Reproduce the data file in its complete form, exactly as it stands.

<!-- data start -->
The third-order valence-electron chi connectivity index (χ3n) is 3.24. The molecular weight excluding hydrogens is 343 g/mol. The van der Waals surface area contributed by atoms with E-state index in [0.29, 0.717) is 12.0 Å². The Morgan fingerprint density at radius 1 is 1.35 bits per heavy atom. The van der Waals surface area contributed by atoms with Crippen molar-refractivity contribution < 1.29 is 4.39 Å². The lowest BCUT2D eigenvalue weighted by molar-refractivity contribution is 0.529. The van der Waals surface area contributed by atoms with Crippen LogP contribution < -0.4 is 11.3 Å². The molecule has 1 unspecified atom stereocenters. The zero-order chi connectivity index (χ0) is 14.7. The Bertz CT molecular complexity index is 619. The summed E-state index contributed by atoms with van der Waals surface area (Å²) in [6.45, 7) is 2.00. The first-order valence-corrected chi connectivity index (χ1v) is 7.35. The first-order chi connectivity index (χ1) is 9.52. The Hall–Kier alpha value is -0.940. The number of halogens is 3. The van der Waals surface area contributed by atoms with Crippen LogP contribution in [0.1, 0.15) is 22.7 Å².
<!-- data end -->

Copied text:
The third-order valence-electron chi connectivity index (χ3n) is 3.24. The molecular weight excluding hydrogens is 343 g/mol. The van der Waals surface area contributed by atoms with E-state index in [0.29, 0.717) is 12.0 Å². The Morgan fingerprint density at radius 1 is 1.35 bits per heavy atom. The van der Waals surface area contributed by atoms with Crippen molar-refractivity contribution < 1.29 is 4.39 Å². The lowest BCUT2D eigenvalue weighted by molar-refractivity contribution is 0.529. The van der Waals surface area contributed by atoms with Crippen LogP contribution < -0.4 is 11.3 Å². The molecule has 1 unspecified atom stereocenters. The zero-order chi connectivity index (χ0) is 14.7. The Bertz CT molecular complexity index is 619. The summed E-state index contributed by atoms with van der Waals surface area (Å²) in [6.45, 7) is 2.00. The first-order valence-corrected chi connectivity index (χ1v) is 7.35. The first-order chi connectivity index (χ1) is 9.52. The Hall–Kier alpha value is -0.940. The number of halogens is 3. The van der Waals surface area contributed by atoms with Crippen LogP contribution in [0.1, 0.15) is 22.7 Å².